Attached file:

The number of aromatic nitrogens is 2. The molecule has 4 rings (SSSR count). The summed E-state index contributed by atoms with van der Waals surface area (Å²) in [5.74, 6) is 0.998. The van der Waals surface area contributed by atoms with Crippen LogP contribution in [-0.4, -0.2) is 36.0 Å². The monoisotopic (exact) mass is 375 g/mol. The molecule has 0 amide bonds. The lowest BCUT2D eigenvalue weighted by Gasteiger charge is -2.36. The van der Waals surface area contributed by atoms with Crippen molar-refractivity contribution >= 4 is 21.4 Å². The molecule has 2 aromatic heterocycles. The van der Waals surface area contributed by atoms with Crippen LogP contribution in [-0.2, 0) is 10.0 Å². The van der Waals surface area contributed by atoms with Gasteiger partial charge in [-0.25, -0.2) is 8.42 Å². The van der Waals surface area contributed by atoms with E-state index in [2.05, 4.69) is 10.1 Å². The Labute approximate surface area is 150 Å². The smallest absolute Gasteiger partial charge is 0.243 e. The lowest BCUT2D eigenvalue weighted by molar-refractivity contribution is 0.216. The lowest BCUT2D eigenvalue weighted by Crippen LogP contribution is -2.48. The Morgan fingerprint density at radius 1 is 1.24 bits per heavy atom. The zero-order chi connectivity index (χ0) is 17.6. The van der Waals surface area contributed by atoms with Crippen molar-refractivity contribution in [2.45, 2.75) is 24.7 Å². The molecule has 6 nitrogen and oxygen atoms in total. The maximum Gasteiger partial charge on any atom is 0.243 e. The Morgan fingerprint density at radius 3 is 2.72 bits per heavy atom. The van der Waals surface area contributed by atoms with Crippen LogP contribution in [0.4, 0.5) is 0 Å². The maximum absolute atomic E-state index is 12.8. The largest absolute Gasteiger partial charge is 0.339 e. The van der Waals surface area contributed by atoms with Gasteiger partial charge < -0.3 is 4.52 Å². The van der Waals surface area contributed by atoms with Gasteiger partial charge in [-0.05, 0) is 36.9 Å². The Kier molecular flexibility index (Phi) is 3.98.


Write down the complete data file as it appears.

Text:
The number of aromatic nitrogens is 2. The molecule has 4 rings (SSSR count). The summed E-state index contributed by atoms with van der Waals surface area (Å²) in [5.74, 6) is 0.998. The van der Waals surface area contributed by atoms with Crippen LogP contribution in [-0.4, -0.2) is 36.0 Å². The monoisotopic (exact) mass is 375 g/mol. The molecule has 0 amide bonds. The lowest BCUT2D eigenvalue weighted by Gasteiger charge is -2.36. The van der Waals surface area contributed by atoms with Crippen molar-refractivity contribution >= 4 is 21.4 Å². The molecule has 2 aromatic heterocycles. The van der Waals surface area contributed by atoms with Crippen LogP contribution in [-0.2, 0) is 10.0 Å². The van der Waals surface area contributed by atoms with Gasteiger partial charge in [-0.25, -0.2) is 8.42 Å². The van der Waals surface area contributed by atoms with E-state index in [2.05, 4.69) is 10.1 Å². The Labute approximate surface area is 150 Å². The smallest absolute Gasteiger partial charge is 0.243 e. The lowest BCUT2D eigenvalue weighted by molar-refractivity contribution is 0.216. The lowest BCUT2D eigenvalue weighted by Crippen LogP contribution is -2.48. The Morgan fingerprint density at radius 1 is 1.24 bits per heavy atom. The zero-order chi connectivity index (χ0) is 17.6. The van der Waals surface area contributed by atoms with Crippen molar-refractivity contribution in [2.45, 2.75) is 24.7 Å². The molecule has 6 nitrogen and oxygen atoms in total. The maximum Gasteiger partial charge on any atom is 0.243 e. The Morgan fingerprint density at radius 3 is 2.72 bits per heavy atom. The van der Waals surface area contributed by atoms with Crippen LogP contribution in [0.4, 0.5) is 0 Å². The maximum absolute atomic E-state index is 12.8. The largest absolute Gasteiger partial charge is 0.339 e. The van der Waals surface area contributed by atoms with Gasteiger partial charge < -0.3 is 4.52 Å². The van der Waals surface area contributed by atoms with Gasteiger partial charge in [-0.05, 0) is 36.9 Å². The Kier molecular flexibility index (Phi) is 3.98.